Although the court in Condor said it found no cases to the contrary, one federal trial court case, Blue Sky Entertainment, Inc. v. Town of Gardiner, 711 F. Supp. 678 (NDNY 1989), may be. Even in Blue Sky, however, the court cryptically noted that, to the extent the city "ordinance regulates land use * * *, it is not preempted by federal regulation of aviation." 711 F Supp at 683. For reasons that are not relevant here, the court recognized an alternative basis for federal jurisdiction in Condor and, on the merits of the pendant state law claim, it reversed the trial court's summary judgment for the city.

After reviewing Condor and other apposite authorities, LUBA concluded:

"Here, there is nothing in the federal regulatory scheme relating to the regulation of parachute jumping which purports to foreclose state and local land use regulation of the ground based impacts of parachuting, under state and local zoning laws. Thus, we believe the presence of a state and local comprehensive land use scheme provides the legitimate reason for a local government, in a local permitting process, to regulate the ground based operations and off site impacts of a recreational parachuting center, including the prohibition of jumps onto property other than the property which is the subject of the conditional use permit. In this regard, there is nothing about 14 C.F.R. Part 105 to indicate that it is in any way intended to foreclose the application of a local land use regulation directed at affecting a recreational parachuting business like the kind of regulation at issue here. There is simply nothing in 14 C.F.R. Part 105 establishing that the regulatory scheme embodied therein is intended to be so pervasive as to prevent the county from requiring a conditional use permit for a recreational parachute center or from prohibiting parachute jumpers to land on any but the particular property subject to the conditional use permit."

We agree with LUBA, and we reject petitioner's preemption argument. The county regulations and their application here relate to ground uses, not directly to the aeronautical aspects of petitioner's activity, and federal law does not preclude the county from applying its land use regulations as it has.

Petitioner also relies on the decision in a 1982 Clackamas County Circuit Court case, Clackamas County v. Gay, No. 78-4-272, which held that county regulation of parachuting activities similar to the kind in question here "is precluded by federal and/or state preemption." It is unclear how petitioner, which was not a party to the circuit court case, claims to be benefitted by it. Petitioner does not appear to assert that the decision gives rise to claim or issue preclusion. Rather, it apparently relies on the circuit court's reasoning for its persuasive force. For the reasons we have discussed, we are not persuaded by it. We reject petitioner's first assignment.

In its remaining assignments, petitioner challenges the county's imposition of conditions and the validity of three specific conditions. Condition 5 requires that all parachute landings be made on petitioner's property. Condition 8 limits the approval of the use to a five-year period. Condition 7 provides:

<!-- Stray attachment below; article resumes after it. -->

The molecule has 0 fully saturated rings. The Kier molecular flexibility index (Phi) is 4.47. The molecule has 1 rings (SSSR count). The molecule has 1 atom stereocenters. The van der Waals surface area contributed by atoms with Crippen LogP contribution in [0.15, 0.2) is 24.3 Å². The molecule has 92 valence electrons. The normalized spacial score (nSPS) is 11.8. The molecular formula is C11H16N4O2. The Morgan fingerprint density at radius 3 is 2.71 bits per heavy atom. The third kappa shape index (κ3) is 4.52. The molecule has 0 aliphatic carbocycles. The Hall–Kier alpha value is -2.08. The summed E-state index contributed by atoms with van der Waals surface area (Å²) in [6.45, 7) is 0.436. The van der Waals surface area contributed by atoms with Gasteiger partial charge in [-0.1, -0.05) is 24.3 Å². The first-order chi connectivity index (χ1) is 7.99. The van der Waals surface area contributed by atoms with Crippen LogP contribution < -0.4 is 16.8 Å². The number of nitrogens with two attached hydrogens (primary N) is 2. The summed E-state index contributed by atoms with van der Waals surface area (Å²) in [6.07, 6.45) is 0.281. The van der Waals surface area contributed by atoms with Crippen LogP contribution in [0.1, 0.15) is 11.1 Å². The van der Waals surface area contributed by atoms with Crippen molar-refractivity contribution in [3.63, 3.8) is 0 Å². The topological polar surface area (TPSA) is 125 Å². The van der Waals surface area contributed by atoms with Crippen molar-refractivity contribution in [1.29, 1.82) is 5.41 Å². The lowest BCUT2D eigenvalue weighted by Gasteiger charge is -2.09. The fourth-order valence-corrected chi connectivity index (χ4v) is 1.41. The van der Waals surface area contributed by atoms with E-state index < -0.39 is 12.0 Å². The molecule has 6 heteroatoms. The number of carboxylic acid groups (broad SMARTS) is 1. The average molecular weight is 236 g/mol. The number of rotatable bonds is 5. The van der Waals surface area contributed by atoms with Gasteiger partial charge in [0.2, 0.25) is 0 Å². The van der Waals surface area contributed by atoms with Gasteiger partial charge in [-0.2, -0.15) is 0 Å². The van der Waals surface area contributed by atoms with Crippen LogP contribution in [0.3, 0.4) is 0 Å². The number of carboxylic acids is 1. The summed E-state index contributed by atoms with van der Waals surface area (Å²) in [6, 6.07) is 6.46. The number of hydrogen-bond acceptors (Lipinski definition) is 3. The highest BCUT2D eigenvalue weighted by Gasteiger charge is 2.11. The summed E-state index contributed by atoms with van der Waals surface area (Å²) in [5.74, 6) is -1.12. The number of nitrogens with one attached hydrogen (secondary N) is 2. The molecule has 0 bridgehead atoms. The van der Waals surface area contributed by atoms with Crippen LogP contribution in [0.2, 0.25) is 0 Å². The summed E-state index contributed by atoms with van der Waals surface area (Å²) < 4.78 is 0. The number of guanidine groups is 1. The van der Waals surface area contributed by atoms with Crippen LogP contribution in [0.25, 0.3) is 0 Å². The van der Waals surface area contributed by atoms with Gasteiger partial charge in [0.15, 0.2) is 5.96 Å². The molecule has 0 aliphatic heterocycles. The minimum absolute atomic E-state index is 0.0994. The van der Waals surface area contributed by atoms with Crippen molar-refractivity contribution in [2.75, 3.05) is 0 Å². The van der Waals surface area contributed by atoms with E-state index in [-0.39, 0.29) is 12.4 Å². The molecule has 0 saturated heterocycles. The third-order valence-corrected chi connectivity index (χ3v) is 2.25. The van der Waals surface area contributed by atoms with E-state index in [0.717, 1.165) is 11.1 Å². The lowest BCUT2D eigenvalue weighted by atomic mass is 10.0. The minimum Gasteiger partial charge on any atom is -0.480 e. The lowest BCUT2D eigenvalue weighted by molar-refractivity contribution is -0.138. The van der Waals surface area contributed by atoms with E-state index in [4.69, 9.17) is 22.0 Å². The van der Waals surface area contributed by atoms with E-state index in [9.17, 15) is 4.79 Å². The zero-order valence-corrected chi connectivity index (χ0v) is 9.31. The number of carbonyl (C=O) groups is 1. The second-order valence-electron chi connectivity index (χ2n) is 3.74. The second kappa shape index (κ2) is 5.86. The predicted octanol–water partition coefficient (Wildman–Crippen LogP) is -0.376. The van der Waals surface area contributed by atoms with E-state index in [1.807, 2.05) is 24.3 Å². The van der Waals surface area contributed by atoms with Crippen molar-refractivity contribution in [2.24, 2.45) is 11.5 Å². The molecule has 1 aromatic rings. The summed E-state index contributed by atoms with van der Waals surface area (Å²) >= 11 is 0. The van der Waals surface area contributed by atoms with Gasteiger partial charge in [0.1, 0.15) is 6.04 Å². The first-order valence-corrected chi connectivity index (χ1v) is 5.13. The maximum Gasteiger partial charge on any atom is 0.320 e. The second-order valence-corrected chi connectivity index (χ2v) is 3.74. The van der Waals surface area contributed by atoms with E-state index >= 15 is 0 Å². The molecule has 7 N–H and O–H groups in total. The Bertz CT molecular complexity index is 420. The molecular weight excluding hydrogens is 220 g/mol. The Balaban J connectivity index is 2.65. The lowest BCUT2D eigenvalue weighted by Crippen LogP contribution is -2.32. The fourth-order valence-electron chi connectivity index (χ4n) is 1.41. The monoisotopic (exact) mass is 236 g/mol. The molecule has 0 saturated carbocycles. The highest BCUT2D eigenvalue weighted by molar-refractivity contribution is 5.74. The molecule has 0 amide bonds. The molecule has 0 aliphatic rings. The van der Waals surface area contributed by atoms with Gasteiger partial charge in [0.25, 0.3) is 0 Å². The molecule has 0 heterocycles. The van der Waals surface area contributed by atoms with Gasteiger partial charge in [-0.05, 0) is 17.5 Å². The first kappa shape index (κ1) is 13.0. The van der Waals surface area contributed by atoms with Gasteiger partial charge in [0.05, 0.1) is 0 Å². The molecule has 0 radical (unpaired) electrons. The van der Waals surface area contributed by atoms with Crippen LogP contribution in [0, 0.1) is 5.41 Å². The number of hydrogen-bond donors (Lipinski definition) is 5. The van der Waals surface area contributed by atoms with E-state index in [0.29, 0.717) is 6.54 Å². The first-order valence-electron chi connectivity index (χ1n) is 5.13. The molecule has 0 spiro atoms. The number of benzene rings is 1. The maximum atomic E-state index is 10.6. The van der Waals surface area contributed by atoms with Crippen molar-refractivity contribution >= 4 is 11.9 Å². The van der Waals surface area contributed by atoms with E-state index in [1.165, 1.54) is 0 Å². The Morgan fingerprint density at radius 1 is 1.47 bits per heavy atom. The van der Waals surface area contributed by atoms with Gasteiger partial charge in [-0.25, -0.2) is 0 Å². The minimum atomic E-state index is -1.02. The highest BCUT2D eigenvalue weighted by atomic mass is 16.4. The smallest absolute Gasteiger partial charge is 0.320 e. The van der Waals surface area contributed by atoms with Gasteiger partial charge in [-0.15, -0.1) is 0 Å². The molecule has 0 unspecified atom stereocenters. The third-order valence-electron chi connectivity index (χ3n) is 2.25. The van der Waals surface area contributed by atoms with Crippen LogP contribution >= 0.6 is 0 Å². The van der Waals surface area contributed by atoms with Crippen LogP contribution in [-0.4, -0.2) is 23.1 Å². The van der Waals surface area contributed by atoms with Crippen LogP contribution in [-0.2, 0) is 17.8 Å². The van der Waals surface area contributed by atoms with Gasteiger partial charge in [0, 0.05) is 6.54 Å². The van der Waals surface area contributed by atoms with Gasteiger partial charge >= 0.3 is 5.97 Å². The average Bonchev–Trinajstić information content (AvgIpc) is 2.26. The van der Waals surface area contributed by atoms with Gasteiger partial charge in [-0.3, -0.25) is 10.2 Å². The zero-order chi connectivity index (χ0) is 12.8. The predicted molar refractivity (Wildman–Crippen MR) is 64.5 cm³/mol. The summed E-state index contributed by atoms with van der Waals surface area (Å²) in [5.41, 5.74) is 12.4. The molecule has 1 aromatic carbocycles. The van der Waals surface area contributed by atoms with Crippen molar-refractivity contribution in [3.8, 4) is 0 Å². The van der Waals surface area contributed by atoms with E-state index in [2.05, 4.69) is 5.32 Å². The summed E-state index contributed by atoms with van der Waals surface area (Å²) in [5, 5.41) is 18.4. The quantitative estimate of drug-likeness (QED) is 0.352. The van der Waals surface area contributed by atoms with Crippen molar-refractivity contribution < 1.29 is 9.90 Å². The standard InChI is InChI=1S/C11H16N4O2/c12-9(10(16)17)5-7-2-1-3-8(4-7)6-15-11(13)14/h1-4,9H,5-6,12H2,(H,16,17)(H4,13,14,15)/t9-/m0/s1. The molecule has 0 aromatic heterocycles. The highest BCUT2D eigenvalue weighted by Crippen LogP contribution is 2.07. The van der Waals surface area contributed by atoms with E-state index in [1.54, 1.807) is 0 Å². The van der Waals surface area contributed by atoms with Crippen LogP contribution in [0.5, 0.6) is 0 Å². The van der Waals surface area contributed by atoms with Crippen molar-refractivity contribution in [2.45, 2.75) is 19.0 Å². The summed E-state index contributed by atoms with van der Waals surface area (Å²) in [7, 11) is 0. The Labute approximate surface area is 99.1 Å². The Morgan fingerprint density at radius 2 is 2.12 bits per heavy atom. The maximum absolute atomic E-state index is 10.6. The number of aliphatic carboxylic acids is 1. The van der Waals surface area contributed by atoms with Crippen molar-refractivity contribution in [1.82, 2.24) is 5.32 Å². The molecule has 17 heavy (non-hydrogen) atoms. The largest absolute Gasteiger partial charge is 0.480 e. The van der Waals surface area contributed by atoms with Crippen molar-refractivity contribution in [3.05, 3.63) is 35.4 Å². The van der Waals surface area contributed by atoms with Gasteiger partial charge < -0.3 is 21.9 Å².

"The applicant shall obtain and keep on file at all times a bond or other security, or a policy of insurance acceptable to the county, which assures payment to surrounding property owners for any damage resulting from flying or skydiving activities on the subject property. It is the specific intent of this condition that the applicant be strictly liable for any damage resulting from these activities, and that the form of security provides for prompt payment for any damage[.]"

We have omitted the language in condition 7 that LUBA held to be invalid. The county does not challenge LUBA's ruling concerning that language.

The county has authority to impose conditions of approval, ORS 215.416(4), and its zoning ordinance provides for conditions, inter alia, that are aimed at the "[p]rotection of the public from the deleterious effects of the proposed use." Except as to the part of condition 7 that it rejected, LUBA concluded that the county had made findings to justify the imposition of the conditions, that the findings were supported by substantial evidence, and that the conditions were reasonable methods of protecting agricultural and other nearby property from potentially injurious effects and of minimizing conflicts with other uses. Generally, we agree with LUBA and disagree with petitioner's arguments under these assignments.

However, without commenting on the specific theory petitioner advances, we agree with its general point that the county has no authority to establish a standard of tort liability, and that it has purported to do that through the language in condition 7 making "the applicant strictly liable for any damages resulting from those activities." The conditions under which strict liability may arise have been statutorily and judicially developed. It is beyond the county's legislative power to alter, supplement or codify them. Furthermore, "strict liability" is a concept that applies to specific theories of liability; it does not apply generally to every act of a particular business or party, as the condition would have it do. With the exception of the strict liability provision and the part of the condition that LUBA held invalid, we find no fault with condition 7 or with the other conditions petitioner challenges.

Because it struck part of condition 7, LUBA's disposition was a remand "for the county to determine whether the proposal is approvable without" that part of the condition.

We do not understand the phrasing of LUBA's instructions on remand to mean — nor do we mean — that the county is limited on remand to approving or disapproving the proposal in the light of the remnant of condition 7 that LUBA's and our opinions leave. The county may, if it chooses, amend the condition in a manner that achieves its objectives without the provisions that LUBA and we have concluded are invalid.

Our opinion requires the deletion of another part of the condition and thereby adds to the matters for the county to consider on remand.

Remanded to LUBA for modification of instructions on remand regarding condition 7; otherwise affirmed.